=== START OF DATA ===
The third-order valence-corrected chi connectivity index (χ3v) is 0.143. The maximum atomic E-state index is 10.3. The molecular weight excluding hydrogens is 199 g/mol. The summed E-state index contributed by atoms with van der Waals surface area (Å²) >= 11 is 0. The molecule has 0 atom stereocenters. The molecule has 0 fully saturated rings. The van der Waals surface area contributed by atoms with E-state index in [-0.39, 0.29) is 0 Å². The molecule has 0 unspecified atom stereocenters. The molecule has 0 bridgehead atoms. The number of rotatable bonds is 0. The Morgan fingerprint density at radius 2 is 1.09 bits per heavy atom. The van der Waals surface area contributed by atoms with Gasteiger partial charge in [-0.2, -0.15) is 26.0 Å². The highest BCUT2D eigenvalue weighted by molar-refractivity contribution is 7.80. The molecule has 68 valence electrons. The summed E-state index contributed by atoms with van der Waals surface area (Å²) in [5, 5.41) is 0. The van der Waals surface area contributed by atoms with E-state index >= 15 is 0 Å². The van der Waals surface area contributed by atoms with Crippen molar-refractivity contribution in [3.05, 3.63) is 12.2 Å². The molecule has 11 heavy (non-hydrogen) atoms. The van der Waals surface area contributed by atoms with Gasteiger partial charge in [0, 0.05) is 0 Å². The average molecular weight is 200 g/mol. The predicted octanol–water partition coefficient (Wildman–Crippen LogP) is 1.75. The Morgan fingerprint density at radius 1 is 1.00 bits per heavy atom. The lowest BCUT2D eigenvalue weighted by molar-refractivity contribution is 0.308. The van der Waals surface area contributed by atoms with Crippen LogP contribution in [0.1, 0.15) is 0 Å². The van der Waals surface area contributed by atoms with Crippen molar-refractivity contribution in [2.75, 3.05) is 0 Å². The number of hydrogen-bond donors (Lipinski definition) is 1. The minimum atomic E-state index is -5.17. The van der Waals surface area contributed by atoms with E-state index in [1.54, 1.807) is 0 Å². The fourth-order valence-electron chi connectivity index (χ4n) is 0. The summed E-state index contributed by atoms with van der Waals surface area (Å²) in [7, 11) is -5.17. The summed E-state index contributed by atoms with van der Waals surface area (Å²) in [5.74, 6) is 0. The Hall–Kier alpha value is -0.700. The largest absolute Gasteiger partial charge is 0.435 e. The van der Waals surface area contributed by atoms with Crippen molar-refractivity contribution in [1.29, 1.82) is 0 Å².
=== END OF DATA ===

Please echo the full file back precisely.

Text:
The third-order valence-corrected chi connectivity index (χ3v) is 0.143. The maximum atomic E-state index is 10.3. The molecular weight excluding hydrogens is 199 g/mol. The summed E-state index contributed by atoms with van der Waals surface area (Å²) >= 11 is 0. The molecule has 0 atom stereocenters. The molecule has 0 fully saturated rings. The van der Waals surface area contributed by atoms with E-state index in [-0.39, 0.29) is 0 Å². The molecule has 0 unspecified atom stereocenters. The molecule has 0 bridgehead atoms. The number of rotatable bonds is 0. The Morgan fingerprint density at radius 2 is 1.09 bits per heavy atom. The van der Waals surface area contributed by atoms with Gasteiger partial charge in [-0.2, -0.15) is 26.0 Å². The highest BCUT2D eigenvalue weighted by molar-refractivity contribution is 7.80. The molecule has 68 valence electrons. The summed E-state index contributed by atoms with van der Waals surface area (Å²) in [5, 5.41) is 0. The van der Waals surface area contributed by atoms with E-state index >= 15 is 0 Å². The van der Waals surface area contributed by atoms with Crippen molar-refractivity contribution in [3.05, 3.63) is 12.2 Å². The molecule has 11 heavy (non-hydrogen) atoms. The van der Waals surface area contributed by atoms with Gasteiger partial charge in [0, 0.05) is 0 Å². The average molecular weight is 200 g/mol. The predicted octanol–water partition coefficient (Wildman–Crippen LogP) is 1.75. The Morgan fingerprint density at radius 1 is 1.00 bits per heavy atom. The lowest BCUT2D eigenvalue weighted by molar-refractivity contribution is 0.308. The van der Waals surface area contributed by atoms with Crippen LogP contribution in [0.1, 0.15) is 0 Å². The van der Waals surface area contributed by atoms with Crippen molar-refractivity contribution in [2.75, 3.05) is 0 Å². The number of hydrogen-bond donors (Lipinski definition) is 1. The minimum atomic E-state index is -5.17. The van der Waals surface area contributed by atoms with E-state index in [1.54, 1.807) is 0 Å². The fourth-order valence-electron chi connectivity index (χ4n) is 0. The summed E-state index contributed by atoms with van der Waals surface area (Å²) in [7, 11) is -5.17. The summed E-state index contributed by atoms with van der Waals surface area (Å²) in [5.74, 6) is 0. The Hall–Kier alpha value is -0.700. The largest absolute Gasteiger partial charge is 0.435 e. The van der Waals surface area contributed by atoms with Crippen molar-refractivity contribution in [1.29, 1.82) is 0 Å².